North Texas City Has Relatively New Memorial to Its Confederate Namesake

If you drive near the Johnson County Courthouse in the city of Cleburne, you can see the statue of Gen. Patrick Cleburne looking out from his pedestal.

"I think when people think about Cleburne they think about small town, close-knit community," said Mayor Scott Cain. "I don't think they think about a general from the Civil War years ago."

The city of Cleburne is named after an Irish immigrant who went on to become a Confederate general in the Civil War.

"He was an interesting character, for sure," Cain said. "He actually stood up for slave rights and called for the abolition of slavery, and he lost his rank for that."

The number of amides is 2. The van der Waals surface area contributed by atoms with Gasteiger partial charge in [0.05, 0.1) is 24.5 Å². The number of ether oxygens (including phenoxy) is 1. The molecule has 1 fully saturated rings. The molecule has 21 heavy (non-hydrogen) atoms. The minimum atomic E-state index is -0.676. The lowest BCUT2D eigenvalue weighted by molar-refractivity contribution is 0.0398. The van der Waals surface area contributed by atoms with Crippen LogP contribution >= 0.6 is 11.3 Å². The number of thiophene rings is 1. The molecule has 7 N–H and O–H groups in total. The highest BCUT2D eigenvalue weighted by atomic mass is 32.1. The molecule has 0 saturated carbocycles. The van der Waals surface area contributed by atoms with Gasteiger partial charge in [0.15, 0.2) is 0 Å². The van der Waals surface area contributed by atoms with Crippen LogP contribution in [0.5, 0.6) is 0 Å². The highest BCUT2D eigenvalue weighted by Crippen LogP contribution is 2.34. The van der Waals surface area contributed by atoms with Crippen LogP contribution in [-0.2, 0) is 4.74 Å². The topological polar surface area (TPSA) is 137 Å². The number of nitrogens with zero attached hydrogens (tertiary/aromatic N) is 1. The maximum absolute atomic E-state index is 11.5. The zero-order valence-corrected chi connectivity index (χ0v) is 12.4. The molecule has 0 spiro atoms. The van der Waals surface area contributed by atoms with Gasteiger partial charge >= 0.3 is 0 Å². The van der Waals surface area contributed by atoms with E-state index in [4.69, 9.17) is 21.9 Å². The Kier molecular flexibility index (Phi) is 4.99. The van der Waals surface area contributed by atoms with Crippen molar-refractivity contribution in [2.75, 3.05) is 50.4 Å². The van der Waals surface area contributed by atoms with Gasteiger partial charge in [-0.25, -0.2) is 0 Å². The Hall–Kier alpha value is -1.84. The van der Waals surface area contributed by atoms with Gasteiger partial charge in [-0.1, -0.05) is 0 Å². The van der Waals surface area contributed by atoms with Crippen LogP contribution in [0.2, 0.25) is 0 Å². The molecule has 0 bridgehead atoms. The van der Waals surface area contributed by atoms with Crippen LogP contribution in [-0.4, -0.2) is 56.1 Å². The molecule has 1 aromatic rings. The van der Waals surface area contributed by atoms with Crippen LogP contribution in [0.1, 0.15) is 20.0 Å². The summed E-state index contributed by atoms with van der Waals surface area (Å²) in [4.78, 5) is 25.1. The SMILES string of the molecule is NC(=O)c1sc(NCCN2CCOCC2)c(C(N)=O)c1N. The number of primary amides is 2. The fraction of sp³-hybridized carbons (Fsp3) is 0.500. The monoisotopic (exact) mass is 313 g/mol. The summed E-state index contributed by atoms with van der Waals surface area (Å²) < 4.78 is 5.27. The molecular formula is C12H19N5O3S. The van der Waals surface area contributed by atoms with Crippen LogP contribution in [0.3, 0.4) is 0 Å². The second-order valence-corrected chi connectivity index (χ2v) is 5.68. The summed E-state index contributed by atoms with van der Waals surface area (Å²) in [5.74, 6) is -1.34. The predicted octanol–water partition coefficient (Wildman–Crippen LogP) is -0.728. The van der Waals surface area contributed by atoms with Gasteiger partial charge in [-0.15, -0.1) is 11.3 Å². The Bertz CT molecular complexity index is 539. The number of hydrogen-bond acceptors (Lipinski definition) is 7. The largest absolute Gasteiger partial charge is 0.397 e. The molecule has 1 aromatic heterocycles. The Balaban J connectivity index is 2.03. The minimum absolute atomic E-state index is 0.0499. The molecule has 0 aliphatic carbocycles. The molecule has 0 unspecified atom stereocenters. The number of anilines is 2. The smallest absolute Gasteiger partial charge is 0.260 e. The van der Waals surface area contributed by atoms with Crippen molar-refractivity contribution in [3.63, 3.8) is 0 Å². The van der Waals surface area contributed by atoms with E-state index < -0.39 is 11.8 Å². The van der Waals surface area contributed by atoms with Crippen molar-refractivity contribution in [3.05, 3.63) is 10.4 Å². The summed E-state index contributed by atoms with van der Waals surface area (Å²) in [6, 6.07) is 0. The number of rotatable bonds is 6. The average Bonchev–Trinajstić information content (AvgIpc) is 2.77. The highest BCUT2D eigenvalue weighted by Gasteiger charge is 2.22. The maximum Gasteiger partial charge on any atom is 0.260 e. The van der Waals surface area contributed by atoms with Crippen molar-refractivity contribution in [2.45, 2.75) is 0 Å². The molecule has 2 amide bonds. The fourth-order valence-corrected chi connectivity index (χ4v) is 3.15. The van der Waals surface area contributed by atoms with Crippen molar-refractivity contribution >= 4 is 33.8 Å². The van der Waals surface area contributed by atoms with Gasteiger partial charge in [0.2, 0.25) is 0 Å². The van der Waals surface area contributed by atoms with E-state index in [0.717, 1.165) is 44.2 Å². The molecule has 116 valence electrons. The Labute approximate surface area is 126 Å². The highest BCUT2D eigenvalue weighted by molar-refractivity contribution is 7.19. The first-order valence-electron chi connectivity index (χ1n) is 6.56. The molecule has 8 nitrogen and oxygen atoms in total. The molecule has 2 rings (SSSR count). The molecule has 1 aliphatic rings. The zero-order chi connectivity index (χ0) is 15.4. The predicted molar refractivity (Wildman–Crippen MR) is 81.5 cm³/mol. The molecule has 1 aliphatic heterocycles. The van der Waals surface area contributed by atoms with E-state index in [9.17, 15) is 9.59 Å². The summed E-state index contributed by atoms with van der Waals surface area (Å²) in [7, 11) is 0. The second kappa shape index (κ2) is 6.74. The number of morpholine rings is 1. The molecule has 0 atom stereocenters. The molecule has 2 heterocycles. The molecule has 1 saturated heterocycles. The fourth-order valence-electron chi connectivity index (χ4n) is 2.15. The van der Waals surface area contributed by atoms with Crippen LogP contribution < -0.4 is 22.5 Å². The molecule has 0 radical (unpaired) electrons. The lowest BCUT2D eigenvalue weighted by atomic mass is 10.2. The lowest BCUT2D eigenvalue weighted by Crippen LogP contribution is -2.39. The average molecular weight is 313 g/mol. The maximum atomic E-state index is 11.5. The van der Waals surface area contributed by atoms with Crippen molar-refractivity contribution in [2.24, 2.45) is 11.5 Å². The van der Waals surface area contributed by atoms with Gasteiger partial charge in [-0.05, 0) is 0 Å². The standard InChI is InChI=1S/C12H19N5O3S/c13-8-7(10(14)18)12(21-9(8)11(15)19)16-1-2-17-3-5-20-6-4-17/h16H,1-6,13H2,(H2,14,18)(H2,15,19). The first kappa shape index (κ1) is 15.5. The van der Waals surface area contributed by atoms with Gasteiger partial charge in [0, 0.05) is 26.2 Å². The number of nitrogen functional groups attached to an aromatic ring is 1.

The memorial statue of Cleburne isn't decades old, as some of its counterparts across the country are. It was put up and dedicated in April 2015. Cain said there were no protests, just a bagpipe-led dedication.

"We've got to remember we're Americans first and foremost, and our history is just that. It doesn't define who we are," Cain said. "We need to remember and learn from that history, but we need to move forward. I think we've evolved into much more than just a namesake."

Gen. Cleburne never set foot in the place that would become his namesake. He was killed in the Battle of Franklin, Tenn., in November 1864.

Texans who fought under Cleburne during the Civil War named the city after him when they returned home.

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